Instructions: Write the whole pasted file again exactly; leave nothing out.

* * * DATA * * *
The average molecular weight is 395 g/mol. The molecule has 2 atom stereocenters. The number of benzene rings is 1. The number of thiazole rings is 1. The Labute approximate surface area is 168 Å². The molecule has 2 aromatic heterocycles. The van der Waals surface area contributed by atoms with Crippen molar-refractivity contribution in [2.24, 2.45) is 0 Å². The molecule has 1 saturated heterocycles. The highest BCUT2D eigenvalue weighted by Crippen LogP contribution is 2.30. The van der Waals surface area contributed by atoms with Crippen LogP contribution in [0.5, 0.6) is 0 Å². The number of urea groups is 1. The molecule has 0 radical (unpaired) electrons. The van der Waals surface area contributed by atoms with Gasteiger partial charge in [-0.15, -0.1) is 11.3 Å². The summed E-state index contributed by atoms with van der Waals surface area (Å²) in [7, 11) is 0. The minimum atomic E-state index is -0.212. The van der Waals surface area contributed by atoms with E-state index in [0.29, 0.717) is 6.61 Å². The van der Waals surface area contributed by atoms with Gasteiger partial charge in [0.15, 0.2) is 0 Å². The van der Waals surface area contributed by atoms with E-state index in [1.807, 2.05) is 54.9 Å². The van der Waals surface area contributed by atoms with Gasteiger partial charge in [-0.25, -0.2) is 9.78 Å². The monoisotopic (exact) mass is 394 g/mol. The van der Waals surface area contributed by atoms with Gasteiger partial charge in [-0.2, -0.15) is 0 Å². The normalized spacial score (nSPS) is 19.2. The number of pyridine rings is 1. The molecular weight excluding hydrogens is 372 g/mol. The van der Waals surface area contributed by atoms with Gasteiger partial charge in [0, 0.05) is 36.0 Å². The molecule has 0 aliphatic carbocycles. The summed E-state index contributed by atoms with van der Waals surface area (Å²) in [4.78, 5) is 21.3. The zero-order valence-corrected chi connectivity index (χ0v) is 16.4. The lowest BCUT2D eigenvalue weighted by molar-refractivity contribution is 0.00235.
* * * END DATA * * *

The average molecular weight is 395 g/mol. The molecule has 2 atom stereocenters. The number of benzene rings is 1. The number of thiazole rings is 1. The Labute approximate surface area is 168 Å². The molecule has 2 aromatic heterocycles. The van der Waals surface area contributed by atoms with Crippen molar-refractivity contribution in [2.24, 2.45) is 0 Å². The molecule has 1 saturated heterocycles. The highest BCUT2D eigenvalue weighted by Crippen LogP contribution is 2.30. The van der Waals surface area contributed by atoms with Crippen LogP contribution in [0.5, 0.6) is 0 Å². The number of urea groups is 1. The molecule has 0 radical (unpaired) electrons. The van der Waals surface area contributed by atoms with Gasteiger partial charge in [-0.15, -0.1) is 11.3 Å². The summed E-state index contributed by atoms with van der Waals surface area (Å²) in [7, 11) is 0. The minimum atomic E-state index is -0.212. The van der Waals surface area contributed by atoms with E-state index in [0.29, 0.717) is 6.61 Å². The van der Waals surface area contributed by atoms with Gasteiger partial charge in [0.15, 0.2) is 0 Å². The van der Waals surface area contributed by atoms with E-state index in [1.807, 2.05) is 54.9 Å². The van der Waals surface area contributed by atoms with Gasteiger partial charge in [-0.25, -0.2) is 9.78 Å². The monoisotopic (exact) mass is 394 g/mol. The van der Waals surface area contributed by atoms with Gasteiger partial charge in [-0.2, -0.15) is 0 Å². The normalized spacial score (nSPS) is 19.2. The number of pyridine rings is 1. The molecular weight excluding hydrogens is 372 g/mol. The van der Waals surface area contributed by atoms with Gasteiger partial charge in [0, 0.05) is 36.0 Å². The molecule has 0 aliphatic carbocycles. The summed E-state index contributed by atoms with van der Waals surface area (Å²) in [4.78, 5) is 21.3. The zero-order valence-corrected chi connectivity index (χ0v) is 16.4. The lowest BCUT2D eigenvalue weighted by molar-refractivity contribution is 0.00235.